Early last month, a report was quietly slipped onto the website of the Office for Women. There were, it appears, no news reports. It attracted little social media attention: the single Tweet from the OfW announcing its release attracted six likes and two retweets.
The report – Gender Balance on Australian Government Boards, 2019-20 – contained surprisingly good news. As of June 30, women made up 48.5% of all government board appointments and 36.9% of all chair and deputy positions. It proved that while ‘quota’ might be a dirty word among many in government, it proved that change in the name of gender equality can be achieved with relative ease when one’s mind is focused on a very particular goal.
Indeed, the numbers are revealing. In 2010, the figure for women on government boards was just 34% with a rise to 39% in 2015 and each subsequent year seeing small but important gains to the point that we are almost at gender parity.
Of course, the numbers vary wildly – depending on department. While Social Services had 62% women, Infrastructure, Transport, Regional Development and Communications managed only 40% women in its boards. Treasury and Finance weren’t much better (men obviously have a genetic advantage when it comes to money).
And, of the 622 appointments made over the past year, 50.5% were women.
Such progress is not just limited to the Federal Government. The Queensland government has recently claimed victory, having exceeded its 50 per cent target for women on boards by 2020.
Advisory boards of all persuasions – government, not-for-profit and corporate – are an excellent way for women to start building the next level of their careers.
Advisory boards of all persuasions – government, not-for-profit and corporate – are an excellent way for women to start “building the next level of their careers”, says Jo Willoughby, an independent director who holds a number of advisory and governance positions.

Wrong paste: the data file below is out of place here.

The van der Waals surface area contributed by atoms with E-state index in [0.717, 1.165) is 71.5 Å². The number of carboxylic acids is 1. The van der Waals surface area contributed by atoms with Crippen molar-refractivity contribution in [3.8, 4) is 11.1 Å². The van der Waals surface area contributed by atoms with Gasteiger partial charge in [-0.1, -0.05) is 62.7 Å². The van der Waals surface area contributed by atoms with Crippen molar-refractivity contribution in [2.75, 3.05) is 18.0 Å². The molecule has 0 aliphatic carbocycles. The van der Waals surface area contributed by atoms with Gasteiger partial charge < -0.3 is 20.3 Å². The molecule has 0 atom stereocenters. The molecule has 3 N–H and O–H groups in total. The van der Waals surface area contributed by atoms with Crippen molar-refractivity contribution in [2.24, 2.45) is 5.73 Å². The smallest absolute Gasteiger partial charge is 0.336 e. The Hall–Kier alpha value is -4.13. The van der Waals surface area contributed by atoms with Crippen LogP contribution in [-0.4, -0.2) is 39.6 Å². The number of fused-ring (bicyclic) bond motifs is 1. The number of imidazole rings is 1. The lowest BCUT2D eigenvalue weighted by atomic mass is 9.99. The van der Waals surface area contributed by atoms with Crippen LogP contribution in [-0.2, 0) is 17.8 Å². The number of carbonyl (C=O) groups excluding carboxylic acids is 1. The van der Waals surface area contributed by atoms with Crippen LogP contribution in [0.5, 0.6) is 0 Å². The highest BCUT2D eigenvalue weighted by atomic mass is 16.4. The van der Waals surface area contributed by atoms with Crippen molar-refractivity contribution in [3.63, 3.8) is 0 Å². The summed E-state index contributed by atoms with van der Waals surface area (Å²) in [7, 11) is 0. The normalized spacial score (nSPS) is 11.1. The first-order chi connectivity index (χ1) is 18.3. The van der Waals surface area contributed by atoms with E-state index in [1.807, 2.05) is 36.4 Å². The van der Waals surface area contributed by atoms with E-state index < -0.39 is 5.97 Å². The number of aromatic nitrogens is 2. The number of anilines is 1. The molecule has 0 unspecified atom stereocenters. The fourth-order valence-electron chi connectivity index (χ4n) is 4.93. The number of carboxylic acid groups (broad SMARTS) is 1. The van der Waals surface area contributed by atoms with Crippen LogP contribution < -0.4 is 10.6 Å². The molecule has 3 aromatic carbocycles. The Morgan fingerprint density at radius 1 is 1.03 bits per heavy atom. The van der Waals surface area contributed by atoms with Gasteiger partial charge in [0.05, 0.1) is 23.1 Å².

“The traditional thought piece for a lot of women has been to gain board experience on a not-for-profit while still an executive. And then when they are ready to transition, they will move into the governance space,” Willoughby says.
“But advisory boards offer women the opportunity to build capacity. Advisory boards still have a valid board format but they don’t have the same fiduciary responsibility as governance boards, but learning the dynamics of board formats and culture, sharing expertise and contributing is a great opportunity for women, from a career perspective, to build expertise.”
It’s also a great way for women to connect with other female entrepreneurs and innovators.
Indeed Willoughby is on the advisory board of Ceres Tag, a world first start-up in the Ag-Tech space, that uses satellite communication to track livestock for biosecurity and traceability provenance from paddock to plate. It even protects against theft and monitors animal welfare.
In late 2019, Ceres Tag founder Melita Smith participated in a female founders program with the organisation the Advisory Board Centre in association with Advance Queensland. She wanted to better understand how to engage with external advisors to help boost the commercialisation of the technology and guide the company through a rapid growth phase.
This is where Smith was matched with Willoughby.
The introduction of the advisory board was timed to focus on the commercialisation and scale phase of the business
“I’ve been working with advisory boards, steering committees and other project-specific SWAT teams to look at specific issues for organisations. In the case of Ceres Tag, it already had a strong governance structure and industry advisory group in place. The introduction of the advisory board was timed to focus on the commercialisation and scale phase of the business.”
It seems to have worked. The future for Ceres Tag looks bright. Late last year, the company signed an MOU with Brazilian company LeBov, which specialises in software that can analyse the information gathered by the ear tags. Brazil’s livestock herd is one of the largest in the world, with more than 230 million head of cattle.
Ultimately, Willoughby says the “whole women supporting women” is very real in the advisory board space.
“It’s a great way for women to build their governance skills in what is becoming a very popular solution to specific issues,” she says.
And with governments finally stepping up to the mark to achieve gender equality, and with start-ups realising the benefits of objective external advice, the opportunities are increasing.